The Senate versus Gen. Jon Vance


by David Bercuson

Last week, the Standing Senate Committee on National Security and Defence issued the first part of what is projected to be a three-part study of the current state of Canadian security and defence readiness. This committee has long been a virtually bipartisan group — long before Prime Minister Justin Trudeau’s alleged withdrawal of official Liberal ties to Liberal-appointed senators — and has produced reports stretching back at least 20 years to the effect that Canada is a defence freeloader. And when measured by all sorts of standards, it has usually proven correct.

The most recent report stressed the continued underfunding of the Canadian military and the need to move to a defence budget of two per cent of GDP beginning in the spring of 2018. It underlined the already well-known problems of Canada’s limping procurement system. It stressed the risks to Canada’s critical infrastructure, the need for an all-party consensus on military issues, and for a quadrennial review of Canada’s national security strategy and foreign policy.

Supporters of a “sufficient” military profile for Canada will find little to argue with in most of these recommendations although there is not a chance in Hades that Canada will ever spend two per cent of its GDP on defence. That is, unless the federal government were to include the entire Canadian Coast Guard (a civilian organization), the RCMP, the Canada Border Services Agency, and probably every beat cop and provincial police officer in the defence budget, and then some.

One of the standing committee’s more obvious ruminations was that Canada’s military leaders (read Chief of the Defence Staff Gen. Jonathan Vance and presumably his more immediate predecessors) stop acting as cheerleaders and apologists for the federal government and take the advice of the auditor general, the Defence Acquisitions Guide and other experts to meet Canada’s real military needs.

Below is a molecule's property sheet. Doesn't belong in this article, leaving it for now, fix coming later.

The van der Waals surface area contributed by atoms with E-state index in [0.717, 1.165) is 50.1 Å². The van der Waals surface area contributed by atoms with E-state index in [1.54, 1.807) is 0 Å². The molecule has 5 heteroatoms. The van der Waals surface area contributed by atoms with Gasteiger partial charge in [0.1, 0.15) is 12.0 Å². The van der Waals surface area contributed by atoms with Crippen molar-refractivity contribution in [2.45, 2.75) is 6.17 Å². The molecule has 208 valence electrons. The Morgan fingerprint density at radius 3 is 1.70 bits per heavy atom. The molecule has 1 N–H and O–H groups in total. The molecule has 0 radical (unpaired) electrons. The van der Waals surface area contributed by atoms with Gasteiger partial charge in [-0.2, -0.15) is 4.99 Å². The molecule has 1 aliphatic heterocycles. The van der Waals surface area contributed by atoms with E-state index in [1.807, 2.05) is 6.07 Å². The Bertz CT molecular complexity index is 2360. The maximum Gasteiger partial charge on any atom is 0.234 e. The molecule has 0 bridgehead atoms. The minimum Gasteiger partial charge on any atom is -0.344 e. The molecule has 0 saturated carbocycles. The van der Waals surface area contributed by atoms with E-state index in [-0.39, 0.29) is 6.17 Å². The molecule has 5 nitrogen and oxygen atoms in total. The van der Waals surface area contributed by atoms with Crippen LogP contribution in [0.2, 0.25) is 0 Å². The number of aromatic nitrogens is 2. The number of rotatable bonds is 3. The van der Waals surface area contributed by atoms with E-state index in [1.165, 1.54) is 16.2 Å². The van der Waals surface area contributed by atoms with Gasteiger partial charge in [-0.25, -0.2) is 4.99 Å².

Vance is no shrinking violet. He is a tough soldier with, among other qualifications, some real successes as commander of the Canadian contingent in Afghanistan, in service alongside U.S. forces, and a man who clearly understands the ever-widening spectrum of modern warfare.

According to Vance, the Canadian military has enough money right now. It doesn’t need any more because it does not have the capacity or the infrastructure to absorb anything more.

So who is right?

They both are.

The most important defence question Canada has faced from its very beginning is: how much defence is enough? Its corollary is: what is it we are trying to defend against?

To speak in defence of the standing committee, Canada has naval forces that are much too small to secure our three coastlines, let alone contribute to any buildup across the seas in defence of our allies, trade partners or national interests. Our Air Force cannot even begin to make more than a token effort to secure our skies. Our entire Army, trigger-pullers and support troops, will fit into any Canadian football stadium with much room to spare. That is the reality.

But it is only one reality. The other reality is that Vance is correct. We have a small set of teeth (the fighting part) and a huge tail (the support part) and pouring money into the military as it is today will probably only make the problem worse.

Towards the end of the last government, then-Lt.-Gen Andrew Leslie, former commander of the Canadian Army, was tasked to do a thorough review of this problem. He and an impressive team of military thinkers took the better part of a year to come up with a strong set of recommendations to give the Canadian Armed Forces a lot more muscle for, effectively, no more dollars. Where is that report? No doubt gathering dust on some shelf at National Defence headquarters.

The CDS’s job is clear — to command the CAF and to give his (sometime soon “her”) best advice on defence matters to the prime minister. The standing committee’s job is to evaluate the government’s defence policy. Both parties are doing their job; both parties are right. Without the determination of the prime minister to decide how much defence we need, nothing is going to change no matter what both parties think.

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